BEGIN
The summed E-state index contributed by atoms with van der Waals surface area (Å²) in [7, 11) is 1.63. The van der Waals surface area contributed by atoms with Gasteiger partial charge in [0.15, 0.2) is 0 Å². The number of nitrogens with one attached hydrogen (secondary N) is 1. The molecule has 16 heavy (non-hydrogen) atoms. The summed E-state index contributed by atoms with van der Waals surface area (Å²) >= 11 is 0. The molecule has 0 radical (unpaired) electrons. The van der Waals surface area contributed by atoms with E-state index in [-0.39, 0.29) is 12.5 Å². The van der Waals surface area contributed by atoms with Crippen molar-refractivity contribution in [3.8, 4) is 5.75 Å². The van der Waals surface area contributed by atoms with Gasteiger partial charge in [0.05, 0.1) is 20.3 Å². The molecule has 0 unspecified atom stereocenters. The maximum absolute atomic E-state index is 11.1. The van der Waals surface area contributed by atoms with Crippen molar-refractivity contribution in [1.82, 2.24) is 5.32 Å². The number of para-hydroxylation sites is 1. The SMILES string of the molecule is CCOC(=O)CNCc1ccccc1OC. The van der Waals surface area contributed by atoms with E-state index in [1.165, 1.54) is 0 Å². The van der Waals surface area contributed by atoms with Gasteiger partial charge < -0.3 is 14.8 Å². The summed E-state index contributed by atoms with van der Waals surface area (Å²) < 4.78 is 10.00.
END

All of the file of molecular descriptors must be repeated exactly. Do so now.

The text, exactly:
The summed E-state index contributed by atoms with van der Waals surface area (Å²) in [7, 11) is 1.63. The van der Waals surface area contributed by atoms with Gasteiger partial charge in [0.15, 0.2) is 0 Å². The number of nitrogens with one attached hydrogen (secondary N) is 1. The molecule has 16 heavy (non-hydrogen) atoms. The summed E-state index contributed by atoms with van der Waals surface area (Å²) >= 11 is 0. The molecule has 0 radical (unpaired) electrons. The van der Waals surface area contributed by atoms with E-state index in [-0.39, 0.29) is 12.5 Å². The van der Waals surface area contributed by atoms with Crippen molar-refractivity contribution in [3.8, 4) is 5.75 Å². The van der Waals surface area contributed by atoms with Gasteiger partial charge in [0.05, 0.1) is 20.3 Å². The molecule has 0 unspecified atom stereocenters. The maximum absolute atomic E-state index is 11.1. The van der Waals surface area contributed by atoms with Crippen molar-refractivity contribution in [1.82, 2.24) is 5.32 Å². The number of para-hydroxylation sites is 1. The SMILES string of the molecule is CCOC(=O)CNCc1ccccc1OC. The van der Waals surface area contributed by atoms with E-state index in [1.165, 1.54) is 0 Å². The van der Waals surface area contributed by atoms with Gasteiger partial charge < -0.3 is 14.8 Å². The summed E-state index contributed by atoms with van der Waals surface area (Å²) < 4.78 is 10.00.